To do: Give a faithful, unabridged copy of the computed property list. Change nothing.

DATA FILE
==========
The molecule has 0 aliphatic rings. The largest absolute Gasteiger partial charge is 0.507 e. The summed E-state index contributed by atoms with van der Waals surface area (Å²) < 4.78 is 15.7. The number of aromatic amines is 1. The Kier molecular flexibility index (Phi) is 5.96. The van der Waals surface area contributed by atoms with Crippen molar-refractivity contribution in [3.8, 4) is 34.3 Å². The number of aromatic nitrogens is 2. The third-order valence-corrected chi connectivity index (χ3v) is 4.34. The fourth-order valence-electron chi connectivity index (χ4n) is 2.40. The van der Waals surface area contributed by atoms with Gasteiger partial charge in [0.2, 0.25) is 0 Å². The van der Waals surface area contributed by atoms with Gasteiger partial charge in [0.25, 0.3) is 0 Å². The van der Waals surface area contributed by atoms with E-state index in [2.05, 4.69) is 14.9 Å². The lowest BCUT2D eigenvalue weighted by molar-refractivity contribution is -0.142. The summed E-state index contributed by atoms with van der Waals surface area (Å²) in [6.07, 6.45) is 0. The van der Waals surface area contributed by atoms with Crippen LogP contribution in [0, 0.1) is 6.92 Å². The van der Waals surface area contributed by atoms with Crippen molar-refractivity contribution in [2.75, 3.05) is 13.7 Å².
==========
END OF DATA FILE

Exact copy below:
The molecule has 0 aliphatic rings. The largest absolute Gasteiger partial charge is 0.507 e. The summed E-state index contributed by atoms with van der Waals surface area (Å²) < 4.78 is 15.7. The number of aromatic amines is 1. The Kier molecular flexibility index (Phi) is 5.96. The van der Waals surface area contributed by atoms with Crippen molar-refractivity contribution in [3.8, 4) is 34.3 Å². The number of aromatic nitrogens is 2. The third-order valence-corrected chi connectivity index (χ3v) is 4.34. The fourth-order valence-electron chi connectivity index (χ4n) is 2.40. The van der Waals surface area contributed by atoms with Gasteiger partial charge in [0.2, 0.25) is 0 Å². The van der Waals surface area contributed by atoms with Gasteiger partial charge in [0.25, 0.3) is 0 Å². The van der Waals surface area contributed by atoms with E-state index in [2.05, 4.69) is 14.9 Å². The lowest BCUT2D eigenvalue weighted by molar-refractivity contribution is -0.142. The summed E-state index contributed by atoms with van der Waals surface area (Å²) in [6.07, 6.45) is 0. The van der Waals surface area contributed by atoms with Crippen LogP contribution in [0, 0.1) is 6.92 Å². The van der Waals surface area contributed by atoms with Crippen molar-refractivity contribution in [2.75, 3.05) is 13.7 Å².